c) said first entity having received at least part of ii said computation-entity result by deriving therefrom a first-entity result and forwarding it at least in part, whereby said customer is able to derive a customer result from said at least part of said first-entity result.
15. A program storage device readable by machine, tangibly embodying a program of instructions executable by the machine to perform method steps for processing a first-modified request from at least one first entity comprising at least part of an originator request from a customer by a computation entity, said method steps comprising the steps of:
a) receiving said first-modified request from said at least one first entity;
b) deriving a computation-entity result from at least part of said first-modified request; and
c) sending at least part of said computation-entity result to said at least one first entity that derives therefrom a first-entity result and forwards it at least in part, whereby said customer is able to derive a customer result from said at least part of said first-entity result.
Description
TECHNICAL FIELD

The present invention relates to secure processing of a customer request. More particularly, the invention relates to cryptographic security of mobile agents.

BACKGROUND OF THE INVENTION

In the increasingly networked world, mobile code is a programming paradigm that becomes more and more important. It provides a flexible way to structure cooperative computation in distributed systems. At present, the Internet is full of mobile code fragments, such as Java applets, which represent only a simple form of mobile code.

Mobile agents are mobile code that act autonomously on behalf of a user for continuous collecting, filtering, and processing of information. They combine the benefits of the agent paradigm, such as reacting to a changing environment and autonomous operation, with the features of remote code execution. They operate in computer networks and are capable of moving from server to server as necessary to fulfill their goals. Important applications include mobile computing, where bandwidth is limited, or users are disconnected, data retrieval from large repositories, and configuration management of software and networks. The vision of mobile agents roaming the Internet may soon become reality as the paradigm is incorporated in large-scale applications.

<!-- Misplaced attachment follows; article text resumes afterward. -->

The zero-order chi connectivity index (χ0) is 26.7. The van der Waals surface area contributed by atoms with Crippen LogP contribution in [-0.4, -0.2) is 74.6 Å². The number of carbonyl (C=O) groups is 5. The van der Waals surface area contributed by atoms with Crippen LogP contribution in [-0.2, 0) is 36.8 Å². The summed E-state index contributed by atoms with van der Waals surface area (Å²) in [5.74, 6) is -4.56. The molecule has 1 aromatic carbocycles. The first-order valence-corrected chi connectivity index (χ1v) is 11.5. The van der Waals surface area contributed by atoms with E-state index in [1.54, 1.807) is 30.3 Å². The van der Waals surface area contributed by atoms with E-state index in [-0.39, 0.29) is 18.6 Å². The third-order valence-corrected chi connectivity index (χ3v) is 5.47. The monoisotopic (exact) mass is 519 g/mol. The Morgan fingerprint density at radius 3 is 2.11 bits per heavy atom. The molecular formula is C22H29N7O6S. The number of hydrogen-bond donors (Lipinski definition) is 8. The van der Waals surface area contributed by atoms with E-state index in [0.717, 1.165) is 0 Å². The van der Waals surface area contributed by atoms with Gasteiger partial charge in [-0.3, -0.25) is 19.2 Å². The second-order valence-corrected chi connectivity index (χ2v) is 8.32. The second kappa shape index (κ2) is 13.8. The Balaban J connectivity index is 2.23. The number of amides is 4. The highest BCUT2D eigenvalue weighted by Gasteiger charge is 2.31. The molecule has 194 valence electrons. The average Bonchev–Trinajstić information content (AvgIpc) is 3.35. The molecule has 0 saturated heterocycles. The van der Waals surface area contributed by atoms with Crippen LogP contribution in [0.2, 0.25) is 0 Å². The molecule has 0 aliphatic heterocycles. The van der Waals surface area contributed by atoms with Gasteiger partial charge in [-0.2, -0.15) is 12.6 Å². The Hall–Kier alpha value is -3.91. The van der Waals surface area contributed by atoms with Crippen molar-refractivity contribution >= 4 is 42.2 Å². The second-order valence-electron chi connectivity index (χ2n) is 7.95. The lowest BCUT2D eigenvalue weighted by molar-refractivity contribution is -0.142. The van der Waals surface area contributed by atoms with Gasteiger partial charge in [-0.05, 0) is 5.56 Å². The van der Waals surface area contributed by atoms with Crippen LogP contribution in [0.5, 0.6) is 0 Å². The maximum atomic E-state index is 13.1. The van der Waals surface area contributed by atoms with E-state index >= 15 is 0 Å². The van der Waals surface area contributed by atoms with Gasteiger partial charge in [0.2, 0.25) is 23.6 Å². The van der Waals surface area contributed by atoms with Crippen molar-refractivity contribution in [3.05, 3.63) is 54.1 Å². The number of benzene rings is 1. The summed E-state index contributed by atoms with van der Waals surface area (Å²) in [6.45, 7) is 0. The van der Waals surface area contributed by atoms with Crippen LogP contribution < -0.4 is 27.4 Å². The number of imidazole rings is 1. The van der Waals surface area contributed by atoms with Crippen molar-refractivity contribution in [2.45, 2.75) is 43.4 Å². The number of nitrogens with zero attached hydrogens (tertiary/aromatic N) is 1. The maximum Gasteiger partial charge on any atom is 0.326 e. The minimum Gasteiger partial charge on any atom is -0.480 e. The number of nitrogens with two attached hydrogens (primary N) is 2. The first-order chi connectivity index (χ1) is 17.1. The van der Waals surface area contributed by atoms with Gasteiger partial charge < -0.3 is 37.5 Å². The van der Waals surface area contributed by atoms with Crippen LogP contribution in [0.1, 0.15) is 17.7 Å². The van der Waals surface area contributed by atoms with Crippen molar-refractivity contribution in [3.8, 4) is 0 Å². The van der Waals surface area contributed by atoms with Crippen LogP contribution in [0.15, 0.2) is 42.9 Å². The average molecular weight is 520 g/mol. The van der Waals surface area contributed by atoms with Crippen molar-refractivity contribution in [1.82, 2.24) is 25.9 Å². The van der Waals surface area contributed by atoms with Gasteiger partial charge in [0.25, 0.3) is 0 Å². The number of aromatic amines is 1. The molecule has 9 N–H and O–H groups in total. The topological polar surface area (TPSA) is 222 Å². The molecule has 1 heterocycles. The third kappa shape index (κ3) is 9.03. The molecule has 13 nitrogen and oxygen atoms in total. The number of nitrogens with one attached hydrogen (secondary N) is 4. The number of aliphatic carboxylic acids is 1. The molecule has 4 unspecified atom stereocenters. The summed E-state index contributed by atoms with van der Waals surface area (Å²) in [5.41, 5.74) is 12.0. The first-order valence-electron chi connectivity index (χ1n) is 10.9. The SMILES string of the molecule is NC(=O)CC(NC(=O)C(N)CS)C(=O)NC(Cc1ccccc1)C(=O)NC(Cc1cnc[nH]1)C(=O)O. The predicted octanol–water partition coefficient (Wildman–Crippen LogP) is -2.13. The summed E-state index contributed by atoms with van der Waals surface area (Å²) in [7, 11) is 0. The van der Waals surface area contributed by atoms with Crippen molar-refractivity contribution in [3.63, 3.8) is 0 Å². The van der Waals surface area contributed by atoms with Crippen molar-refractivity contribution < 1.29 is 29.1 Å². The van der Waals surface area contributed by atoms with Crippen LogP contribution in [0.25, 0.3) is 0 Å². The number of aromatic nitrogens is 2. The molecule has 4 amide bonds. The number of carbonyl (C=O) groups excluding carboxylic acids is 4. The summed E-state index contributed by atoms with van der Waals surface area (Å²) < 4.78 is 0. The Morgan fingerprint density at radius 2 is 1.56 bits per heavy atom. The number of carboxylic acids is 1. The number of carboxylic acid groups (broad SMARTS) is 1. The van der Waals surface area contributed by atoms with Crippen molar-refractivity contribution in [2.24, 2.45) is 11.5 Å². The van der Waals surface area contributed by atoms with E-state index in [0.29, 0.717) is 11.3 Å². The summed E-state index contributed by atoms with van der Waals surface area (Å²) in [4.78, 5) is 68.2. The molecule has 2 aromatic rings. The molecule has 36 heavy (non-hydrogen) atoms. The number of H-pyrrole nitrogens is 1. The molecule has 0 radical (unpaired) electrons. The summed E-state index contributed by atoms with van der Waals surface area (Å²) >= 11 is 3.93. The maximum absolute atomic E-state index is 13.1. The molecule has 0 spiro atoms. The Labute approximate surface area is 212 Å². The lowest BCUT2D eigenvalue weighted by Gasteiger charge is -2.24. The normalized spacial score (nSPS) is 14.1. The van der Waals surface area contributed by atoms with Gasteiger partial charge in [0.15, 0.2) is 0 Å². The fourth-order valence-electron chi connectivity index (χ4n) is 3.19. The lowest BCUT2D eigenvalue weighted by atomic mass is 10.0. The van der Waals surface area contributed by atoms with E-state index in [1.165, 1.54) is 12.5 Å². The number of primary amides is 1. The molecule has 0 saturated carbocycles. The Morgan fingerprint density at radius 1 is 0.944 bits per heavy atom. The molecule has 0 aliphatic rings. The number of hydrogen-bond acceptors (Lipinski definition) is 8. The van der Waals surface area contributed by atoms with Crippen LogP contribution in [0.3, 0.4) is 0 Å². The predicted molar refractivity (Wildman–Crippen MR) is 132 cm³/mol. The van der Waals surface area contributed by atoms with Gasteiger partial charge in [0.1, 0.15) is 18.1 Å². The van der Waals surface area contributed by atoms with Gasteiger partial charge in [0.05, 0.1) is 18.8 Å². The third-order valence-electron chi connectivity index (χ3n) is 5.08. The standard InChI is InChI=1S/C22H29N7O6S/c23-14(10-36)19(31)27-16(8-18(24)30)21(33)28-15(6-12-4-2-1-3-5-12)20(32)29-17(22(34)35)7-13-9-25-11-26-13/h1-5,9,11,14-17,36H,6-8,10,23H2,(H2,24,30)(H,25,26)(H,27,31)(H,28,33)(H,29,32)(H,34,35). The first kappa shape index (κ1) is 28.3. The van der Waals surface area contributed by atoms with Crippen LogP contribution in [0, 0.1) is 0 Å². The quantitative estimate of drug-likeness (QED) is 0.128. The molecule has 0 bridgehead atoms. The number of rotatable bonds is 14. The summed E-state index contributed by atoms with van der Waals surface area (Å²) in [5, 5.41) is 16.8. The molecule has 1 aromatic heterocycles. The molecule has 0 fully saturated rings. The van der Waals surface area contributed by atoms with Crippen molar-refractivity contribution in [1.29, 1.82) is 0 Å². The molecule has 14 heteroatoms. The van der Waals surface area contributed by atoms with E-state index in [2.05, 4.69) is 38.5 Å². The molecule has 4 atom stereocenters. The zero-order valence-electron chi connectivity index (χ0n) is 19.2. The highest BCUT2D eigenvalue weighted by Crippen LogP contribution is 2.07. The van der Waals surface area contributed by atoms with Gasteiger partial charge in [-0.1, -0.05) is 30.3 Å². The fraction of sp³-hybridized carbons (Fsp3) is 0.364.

Mobile code is to be understood as a program that is produced by one entity, called the originator, and is subsequently transferred to another entity, the host, immediately before it is executed by the host. In other words, no manual intervention, such as performing an installation or running a setup routine, is required on behalf of the host; mobile code comes ready to run. Moreover, mobile agents are capable of continued, autonomous operation disconnected from the originator and migrate freely to other hosts during their lifetime. Such agents have also been called itinerant agents. Mobile code is exposed to various security threats: a malicious host may examine the code, try to learn the secrets carried by an agent, and exploit this knowledge in its interaction with the agent to gain an unfair advantage. A host might also try to manipulate the result of a computation.

There are at least two security problems that arise in the area of mobile code: (1) protecting the host from malicious code and (2) protecting the code from malicious hosts. The first problem has received considerable attention because of the imminent threat of computer viruses and Trojan horses. Current solutions are to run mobile code in a so-called sandbox with fine-grained access control and to apply code signing for exploiting a trust relation with the code producer.